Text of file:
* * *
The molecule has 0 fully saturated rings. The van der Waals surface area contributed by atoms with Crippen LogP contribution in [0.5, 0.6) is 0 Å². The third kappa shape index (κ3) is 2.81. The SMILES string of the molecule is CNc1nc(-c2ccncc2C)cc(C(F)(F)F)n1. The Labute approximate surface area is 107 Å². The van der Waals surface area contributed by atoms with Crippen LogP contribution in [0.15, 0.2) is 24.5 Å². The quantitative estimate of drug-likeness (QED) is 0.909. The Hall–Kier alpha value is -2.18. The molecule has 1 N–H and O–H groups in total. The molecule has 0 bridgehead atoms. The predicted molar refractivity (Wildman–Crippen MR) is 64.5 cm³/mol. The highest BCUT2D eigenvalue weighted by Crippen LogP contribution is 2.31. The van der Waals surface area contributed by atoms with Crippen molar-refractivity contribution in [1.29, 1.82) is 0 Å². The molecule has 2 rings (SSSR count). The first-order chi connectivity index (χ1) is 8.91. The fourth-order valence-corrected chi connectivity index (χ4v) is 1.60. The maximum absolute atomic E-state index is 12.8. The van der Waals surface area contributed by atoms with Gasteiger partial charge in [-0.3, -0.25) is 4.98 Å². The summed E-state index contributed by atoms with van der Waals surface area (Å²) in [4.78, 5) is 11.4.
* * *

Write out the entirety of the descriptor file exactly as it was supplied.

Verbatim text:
The molecule has 0 fully saturated rings. The van der Waals surface area contributed by atoms with Crippen LogP contribution in [0.5, 0.6) is 0 Å². The third kappa shape index (κ3) is 2.81. The SMILES string of the molecule is CNc1nc(-c2ccncc2C)cc(C(F)(F)F)n1. The Labute approximate surface area is 107 Å². The van der Waals surface area contributed by atoms with Crippen LogP contribution in [0.15, 0.2) is 24.5 Å². The quantitative estimate of drug-likeness (QED) is 0.909. The Hall–Kier alpha value is -2.18. The molecule has 1 N–H and O–H groups in total. The molecule has 0 bridgehead atoms. The predicted molar refractivity (Wildman–Crippen MR) is 64.5 cm³/mol. The highest BCUT2D eigenvalue weighted by Crippen LogP contribution is 2.31. The van der Waals surface area contributed by atoms with Crippen molar-refractivity contribution in [1.29, 1.82) is 0 Å². The molecule has 2 rings (SSSR count). The first-order chi connectivity index (χ1) is 8.91. The fourth-order valence-corrected chi connectivity index (χ4v) is 1.60. The maximum absolute atomic E-state index is 12.8. The van der Waals surface area contributed by atoms with Gasteiger partial charge in [-0.3, -0.25) is 4.98 Å². The summed E-state index contributed by atoms with van der Waals surface area (Å²) in [4.78, 5) is 11.4.